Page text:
Skincare at work

Your skin is a protective organ. It’s important to keep up good skincare at work, especially if your skin is exposed to damaging substances in a technical work environment.

Work-related skin problems almost always take the form of dermatitis, eczema, or occupational skin disorders (OSDs).

Causes of dermatitis

Dermatitis can be caused by contact with a range of materials, including:

  • solvents and mineral oils,
  • chemicals; acids and alkalis,
  • cleaning agents and detergents,
  • natural products such as food and water with prolonged contact.

Frequently rubbing or washing your skin can also cause dermatitis, particularly if soap residue is not washed off properly or if the skin is not dried.

Front page cover of leaflet promoting good skincare at work Leaflet

Advice for how to monitor and maintain good skincare at work.

Image of information about skincare at work in pull-out pocket card Pocket card

Pull-out pocket card about how to protect your skin at work.

Jobs that are sometimes associated with dermatitis include:

  • cleaning,
  • engineering,
  • gardening,
  • maintenance,
  • technical roles.

Main symptoms of dermatitis

You might experience the main symptoms of dermatitis on your hands.

After repeated exposures, your cells can recognise chemicals if they penetrate the skin, causing a reaction of intense itching.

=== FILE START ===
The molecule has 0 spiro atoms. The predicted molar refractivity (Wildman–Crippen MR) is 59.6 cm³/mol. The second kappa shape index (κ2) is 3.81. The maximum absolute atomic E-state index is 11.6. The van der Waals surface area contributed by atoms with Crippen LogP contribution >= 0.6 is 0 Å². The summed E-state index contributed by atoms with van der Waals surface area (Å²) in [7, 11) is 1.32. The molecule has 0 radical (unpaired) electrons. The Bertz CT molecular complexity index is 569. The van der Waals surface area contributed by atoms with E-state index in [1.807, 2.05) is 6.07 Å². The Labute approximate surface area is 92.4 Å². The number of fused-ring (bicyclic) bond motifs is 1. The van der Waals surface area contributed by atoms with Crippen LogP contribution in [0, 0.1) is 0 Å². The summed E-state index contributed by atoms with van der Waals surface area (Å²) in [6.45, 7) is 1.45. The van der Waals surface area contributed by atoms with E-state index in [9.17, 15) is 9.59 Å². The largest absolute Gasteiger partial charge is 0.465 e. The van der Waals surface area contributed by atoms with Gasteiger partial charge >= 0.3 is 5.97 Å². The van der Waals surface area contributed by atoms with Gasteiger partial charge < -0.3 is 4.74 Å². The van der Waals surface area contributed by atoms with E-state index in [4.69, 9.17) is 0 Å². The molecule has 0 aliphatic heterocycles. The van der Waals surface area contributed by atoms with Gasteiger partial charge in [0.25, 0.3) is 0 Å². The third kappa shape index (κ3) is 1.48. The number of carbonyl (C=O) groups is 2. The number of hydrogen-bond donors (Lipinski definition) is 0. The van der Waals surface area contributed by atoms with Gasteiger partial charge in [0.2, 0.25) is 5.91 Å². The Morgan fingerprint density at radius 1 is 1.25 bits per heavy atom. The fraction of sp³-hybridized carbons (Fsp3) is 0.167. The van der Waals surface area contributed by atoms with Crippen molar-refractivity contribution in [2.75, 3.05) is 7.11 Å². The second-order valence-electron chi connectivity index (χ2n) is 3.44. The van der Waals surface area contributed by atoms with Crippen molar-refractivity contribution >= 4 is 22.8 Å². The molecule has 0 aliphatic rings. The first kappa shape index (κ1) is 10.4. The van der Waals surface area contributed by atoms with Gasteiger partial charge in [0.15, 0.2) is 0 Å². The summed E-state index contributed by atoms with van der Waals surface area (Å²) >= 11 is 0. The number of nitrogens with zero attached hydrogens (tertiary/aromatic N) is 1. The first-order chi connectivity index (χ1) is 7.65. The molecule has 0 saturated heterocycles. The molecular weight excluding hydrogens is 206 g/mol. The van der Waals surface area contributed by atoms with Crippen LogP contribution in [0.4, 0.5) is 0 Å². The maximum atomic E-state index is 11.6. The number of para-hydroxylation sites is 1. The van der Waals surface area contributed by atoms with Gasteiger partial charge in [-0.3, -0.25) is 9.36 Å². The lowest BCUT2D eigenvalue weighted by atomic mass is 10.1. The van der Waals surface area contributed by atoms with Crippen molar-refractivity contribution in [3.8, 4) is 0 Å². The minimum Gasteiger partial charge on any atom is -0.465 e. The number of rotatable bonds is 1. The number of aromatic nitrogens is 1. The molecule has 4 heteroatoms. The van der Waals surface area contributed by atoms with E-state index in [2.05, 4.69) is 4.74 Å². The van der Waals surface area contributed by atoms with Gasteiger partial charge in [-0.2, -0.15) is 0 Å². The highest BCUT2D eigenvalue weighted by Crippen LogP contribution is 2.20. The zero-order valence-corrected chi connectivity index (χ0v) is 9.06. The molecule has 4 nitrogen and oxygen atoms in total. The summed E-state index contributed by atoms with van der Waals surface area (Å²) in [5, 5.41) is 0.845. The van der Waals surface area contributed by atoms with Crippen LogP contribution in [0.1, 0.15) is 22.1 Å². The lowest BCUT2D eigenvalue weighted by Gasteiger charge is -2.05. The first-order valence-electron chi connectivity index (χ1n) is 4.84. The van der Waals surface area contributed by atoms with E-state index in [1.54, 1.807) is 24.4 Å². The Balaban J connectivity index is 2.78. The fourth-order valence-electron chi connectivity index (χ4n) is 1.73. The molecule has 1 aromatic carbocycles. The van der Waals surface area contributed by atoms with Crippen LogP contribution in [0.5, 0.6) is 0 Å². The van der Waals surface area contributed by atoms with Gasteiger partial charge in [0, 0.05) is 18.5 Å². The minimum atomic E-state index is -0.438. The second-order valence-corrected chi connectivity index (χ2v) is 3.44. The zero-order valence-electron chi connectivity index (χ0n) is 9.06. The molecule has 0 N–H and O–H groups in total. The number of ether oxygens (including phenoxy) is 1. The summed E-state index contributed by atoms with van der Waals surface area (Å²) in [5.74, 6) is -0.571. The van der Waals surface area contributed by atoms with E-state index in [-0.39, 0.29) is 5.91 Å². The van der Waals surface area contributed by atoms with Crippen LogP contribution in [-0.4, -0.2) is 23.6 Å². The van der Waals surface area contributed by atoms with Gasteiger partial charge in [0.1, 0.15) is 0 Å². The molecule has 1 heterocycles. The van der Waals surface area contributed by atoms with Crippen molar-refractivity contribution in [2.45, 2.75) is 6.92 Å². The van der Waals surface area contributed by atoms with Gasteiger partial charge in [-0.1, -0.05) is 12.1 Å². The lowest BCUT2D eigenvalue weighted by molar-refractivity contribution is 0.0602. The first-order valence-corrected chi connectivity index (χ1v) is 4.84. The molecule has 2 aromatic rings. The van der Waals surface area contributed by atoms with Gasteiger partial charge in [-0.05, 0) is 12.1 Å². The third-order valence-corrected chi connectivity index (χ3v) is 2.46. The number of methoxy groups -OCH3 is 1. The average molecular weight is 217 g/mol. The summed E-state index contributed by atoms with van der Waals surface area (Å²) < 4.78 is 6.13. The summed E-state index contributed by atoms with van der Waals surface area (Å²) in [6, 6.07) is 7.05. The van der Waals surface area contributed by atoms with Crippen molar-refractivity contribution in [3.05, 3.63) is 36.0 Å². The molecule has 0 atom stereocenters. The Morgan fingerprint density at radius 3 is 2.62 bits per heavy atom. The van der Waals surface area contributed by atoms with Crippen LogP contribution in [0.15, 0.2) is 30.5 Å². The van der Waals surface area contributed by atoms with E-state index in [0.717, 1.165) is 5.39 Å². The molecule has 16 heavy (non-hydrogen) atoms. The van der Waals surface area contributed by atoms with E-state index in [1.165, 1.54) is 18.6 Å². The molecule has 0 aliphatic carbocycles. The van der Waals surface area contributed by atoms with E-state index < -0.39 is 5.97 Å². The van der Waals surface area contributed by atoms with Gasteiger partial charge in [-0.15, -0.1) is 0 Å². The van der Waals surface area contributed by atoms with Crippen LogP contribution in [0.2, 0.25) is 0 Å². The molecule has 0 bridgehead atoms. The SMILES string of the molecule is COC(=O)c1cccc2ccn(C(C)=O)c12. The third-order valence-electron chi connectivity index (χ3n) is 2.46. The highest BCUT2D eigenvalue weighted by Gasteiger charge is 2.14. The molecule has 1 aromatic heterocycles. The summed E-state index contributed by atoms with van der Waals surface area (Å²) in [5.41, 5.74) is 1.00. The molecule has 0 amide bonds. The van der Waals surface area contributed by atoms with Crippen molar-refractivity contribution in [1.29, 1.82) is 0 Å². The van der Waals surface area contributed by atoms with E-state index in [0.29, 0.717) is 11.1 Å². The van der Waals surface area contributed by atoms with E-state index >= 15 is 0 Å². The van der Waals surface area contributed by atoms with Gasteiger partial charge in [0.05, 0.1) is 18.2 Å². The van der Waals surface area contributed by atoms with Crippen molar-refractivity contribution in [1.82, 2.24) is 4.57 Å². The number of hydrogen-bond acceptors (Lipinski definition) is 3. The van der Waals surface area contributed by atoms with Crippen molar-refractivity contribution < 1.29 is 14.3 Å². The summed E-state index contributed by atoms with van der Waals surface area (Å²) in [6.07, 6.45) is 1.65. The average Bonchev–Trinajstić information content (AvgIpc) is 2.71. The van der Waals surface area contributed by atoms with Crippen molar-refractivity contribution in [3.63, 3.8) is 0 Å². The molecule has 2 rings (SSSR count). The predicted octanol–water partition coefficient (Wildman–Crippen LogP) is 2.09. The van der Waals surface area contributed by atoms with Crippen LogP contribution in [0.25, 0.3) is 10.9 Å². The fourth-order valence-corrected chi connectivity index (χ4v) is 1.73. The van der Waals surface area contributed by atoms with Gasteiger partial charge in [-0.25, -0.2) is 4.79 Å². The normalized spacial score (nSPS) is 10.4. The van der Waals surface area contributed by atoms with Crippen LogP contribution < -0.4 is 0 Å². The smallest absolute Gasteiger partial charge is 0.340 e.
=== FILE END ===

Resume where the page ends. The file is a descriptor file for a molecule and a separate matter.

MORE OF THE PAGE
Protecting your skin

Developing a skin irritation could cause serious health problems. It's important to care for your skin to prevent damage.

Just one minute of contact with a substance you are sensitive to can cause a rash lasting for days.

Skin sensitivities like this generally remain for life.

What to expect from the University

Through our Occupational Health Service, we monitor how your work environment could affect your health.

If we have identified that your work at the University is likely to cause dermatitis, a risk assessment will be carried out and adequate control measures will be put in place to prevent ill health or worsening of health conditions due to your job or working environment.

What to do if you experience difficulties with your skin

Report any work-related skin problems to your manager, who can refer you to the Occupational Health Service for advice regarding working practices, skin care, treatment and glove use.

Advice for managers

Managers need to train staff, provide instruction and suitable personal protective equipment (PPE) and washing facilities.

If you have groups of employees who are regularly exposed to skin irritants during their work, you may need to set up a system of regular skin checks carried out by a competent person within your school or service.

Contact us for further advice and training.

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